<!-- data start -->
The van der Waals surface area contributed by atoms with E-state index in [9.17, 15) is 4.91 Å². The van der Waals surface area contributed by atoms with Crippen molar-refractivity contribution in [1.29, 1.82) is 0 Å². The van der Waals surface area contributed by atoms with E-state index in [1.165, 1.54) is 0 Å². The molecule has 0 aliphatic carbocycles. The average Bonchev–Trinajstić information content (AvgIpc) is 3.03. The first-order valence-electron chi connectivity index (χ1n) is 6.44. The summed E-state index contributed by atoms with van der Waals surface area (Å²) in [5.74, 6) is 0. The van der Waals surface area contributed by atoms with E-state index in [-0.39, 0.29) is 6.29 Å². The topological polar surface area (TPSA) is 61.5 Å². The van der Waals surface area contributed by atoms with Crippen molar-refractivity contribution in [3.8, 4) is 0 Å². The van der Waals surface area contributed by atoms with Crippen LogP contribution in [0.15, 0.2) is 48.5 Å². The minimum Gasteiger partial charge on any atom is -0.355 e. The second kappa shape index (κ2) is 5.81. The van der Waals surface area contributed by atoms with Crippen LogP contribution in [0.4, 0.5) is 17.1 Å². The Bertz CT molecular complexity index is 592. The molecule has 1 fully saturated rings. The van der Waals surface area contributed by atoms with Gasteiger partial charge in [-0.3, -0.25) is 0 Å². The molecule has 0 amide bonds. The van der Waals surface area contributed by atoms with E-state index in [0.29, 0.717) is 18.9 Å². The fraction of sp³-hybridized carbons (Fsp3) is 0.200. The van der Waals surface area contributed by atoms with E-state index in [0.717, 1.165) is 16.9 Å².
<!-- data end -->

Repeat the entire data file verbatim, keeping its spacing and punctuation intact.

The van der Waals surface area contributed by atoms with E-state index in [9.17, 15) is 4.91 Å². The van der Waals surface area contributed by atoms with Crippen molar-refractivity contribution in [1.29, 1.82) is 0 Å². The van der Waals surface area contributed by atoms with E-state index in [1.165, 1.54) is 0 Å². The molecule has 0 aliphatic carbocycles. The average Bonchev–Trinajstić information content (AvgIpc) is 3.03. The first-order valence-electron chi connectivity index (χ1n) is 6.44. The summed E-state index contributed by atoms with van der Waals surface area (Å²) in [5.74, 6) is 0. The van der Waals surface area contributed by atoms with E-state index in [-0.39, 0.29) is 6.29 Å². The topological polar surface area (TPSA) is 61.5 Å². The van der Waals surface area contributed by atoms with Crippen molar-refractivity contribution in [3.8, 4) is 0 Å². The van der Waals surface area contributed by atoms with Crippen LogP contribution in [0.15, 0.2) is 48.5 Å². The minimum Gasteiger partial charge on any atom is -0.355 e. The second kappa shape index (κ2) is 5.81. The van der Waals surface area contributed by atoms with Crippen LogP contribution in [0.4, 0.5) is 17.1 Å². The Bertz CT molecular complexity index is 592. The molecule has 1 fully saturated rings. The van der Waals surface area contributed by atoms with Gasteiger partial charge in [-0.3, -0.25) is 0 Å². The molecule has 0 amide bonds. The van der Waals surface area contributed by atoms with E-state index in [0.29, 0.717) is 18.9 Å². The fraction of sp³-hybridized carbons (Fsp3) is 0.200. The van der Waals surface area contributed by atoms with E-state index in [0.717, 1.165) is 16.9 Å².